After Wisdom Tooth Removal

The removal of impacted teeth is a serious surgical procedure. Post-operative care is very important. Unnecessary pain and complications such as infection and swelling can be minimized if these instructions are followed carefully.

Immediately Following Surgery

  • The gauze pad placed over the surgical area should be kept in place for a half hour. After this time, the gauze pad should be removed and discarded.
  • Avoid touching the surgical site(s) inside the mouth or vigorous mouth rinsing after surgery. This may initiate bleeding by causing the blood clot that has formed to become dislodged.
  • Take the prescribed pain medications as soon as you begin to feel discomfort. This will usually coincide with the local anesthetic wearing off which is usually 4-6 hours.  
  • Restrict your activities the day of surgery and rest as much as possible.  Day 2-3 could be more troublesome if you do not rest the first 24 hours after wisdom teeth surgery.
  • Place ice packs to the sides of your face where extractions were performed the first 24 hours.  Apply 15 minutes on and 15 minutes off.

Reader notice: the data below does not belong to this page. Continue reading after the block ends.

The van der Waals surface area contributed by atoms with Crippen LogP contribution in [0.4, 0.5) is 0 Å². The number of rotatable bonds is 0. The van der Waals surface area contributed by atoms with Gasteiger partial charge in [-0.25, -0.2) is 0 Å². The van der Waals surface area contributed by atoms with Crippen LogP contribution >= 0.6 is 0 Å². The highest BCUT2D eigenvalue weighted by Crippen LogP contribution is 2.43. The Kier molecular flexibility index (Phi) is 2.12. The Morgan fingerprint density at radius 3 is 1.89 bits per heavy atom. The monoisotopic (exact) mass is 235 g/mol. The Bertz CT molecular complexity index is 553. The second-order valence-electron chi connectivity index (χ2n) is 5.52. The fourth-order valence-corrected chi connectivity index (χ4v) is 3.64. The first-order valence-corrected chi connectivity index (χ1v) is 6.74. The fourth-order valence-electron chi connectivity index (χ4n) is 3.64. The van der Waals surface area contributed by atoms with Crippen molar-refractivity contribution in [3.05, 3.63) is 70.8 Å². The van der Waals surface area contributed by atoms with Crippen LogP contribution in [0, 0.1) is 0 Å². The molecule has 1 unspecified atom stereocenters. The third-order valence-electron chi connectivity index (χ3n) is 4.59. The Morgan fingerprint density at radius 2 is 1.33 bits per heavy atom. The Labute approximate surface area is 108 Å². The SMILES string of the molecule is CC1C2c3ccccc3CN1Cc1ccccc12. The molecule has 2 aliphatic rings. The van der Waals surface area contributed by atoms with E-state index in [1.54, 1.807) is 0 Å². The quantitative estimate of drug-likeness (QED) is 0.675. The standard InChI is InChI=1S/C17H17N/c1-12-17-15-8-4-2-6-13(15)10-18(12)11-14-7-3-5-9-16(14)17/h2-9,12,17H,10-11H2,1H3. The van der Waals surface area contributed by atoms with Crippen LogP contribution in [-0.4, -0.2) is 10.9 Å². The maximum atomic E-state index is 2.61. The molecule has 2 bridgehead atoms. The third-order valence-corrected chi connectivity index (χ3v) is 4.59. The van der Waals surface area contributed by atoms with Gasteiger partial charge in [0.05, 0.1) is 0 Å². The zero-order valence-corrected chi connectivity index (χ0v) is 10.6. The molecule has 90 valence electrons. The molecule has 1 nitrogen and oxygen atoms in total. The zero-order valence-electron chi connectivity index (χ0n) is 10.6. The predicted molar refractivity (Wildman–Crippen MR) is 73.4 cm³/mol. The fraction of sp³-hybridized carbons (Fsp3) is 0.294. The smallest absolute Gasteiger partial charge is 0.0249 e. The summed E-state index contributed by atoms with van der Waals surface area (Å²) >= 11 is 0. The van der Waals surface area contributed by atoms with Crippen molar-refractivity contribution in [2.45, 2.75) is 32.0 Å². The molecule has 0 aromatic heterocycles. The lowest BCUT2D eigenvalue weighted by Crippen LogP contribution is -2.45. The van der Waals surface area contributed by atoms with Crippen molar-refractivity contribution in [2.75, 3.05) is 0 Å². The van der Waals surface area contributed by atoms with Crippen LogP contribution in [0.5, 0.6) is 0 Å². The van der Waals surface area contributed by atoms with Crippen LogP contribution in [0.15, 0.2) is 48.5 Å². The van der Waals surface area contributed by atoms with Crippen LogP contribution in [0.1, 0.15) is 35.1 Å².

• Do NOT use any type of straw for at least 24 hours.  Begin a liquid diet without a straw and increase to a soft food diet, if tolerable.  

Bleeding

A certain amount of bleeding is to be expected following surgery. Slight bleeding, oozing, or redness in the saliva is common. Placing gauze over the site and applying pressure for a solid hour after arriving home will alleviate excessive bleeding.  Excessive bleeding may occur if constant talking happens or pressure is not being applied.  To control, wipe any old clots from your mouth, then place a gauze pad over the area and bite firmly for thirty minutes (after the initial hour at home). Repeat if necessary. If bleeding continues, bite on a moistened black tea bag for thirty minutes sitting upright keeping your head elevated. (The tannic acid in the black tea helps form a clot by contracting bleeding vessels).  After a few times of using the tea bags, call our office for further instruction.

Swelling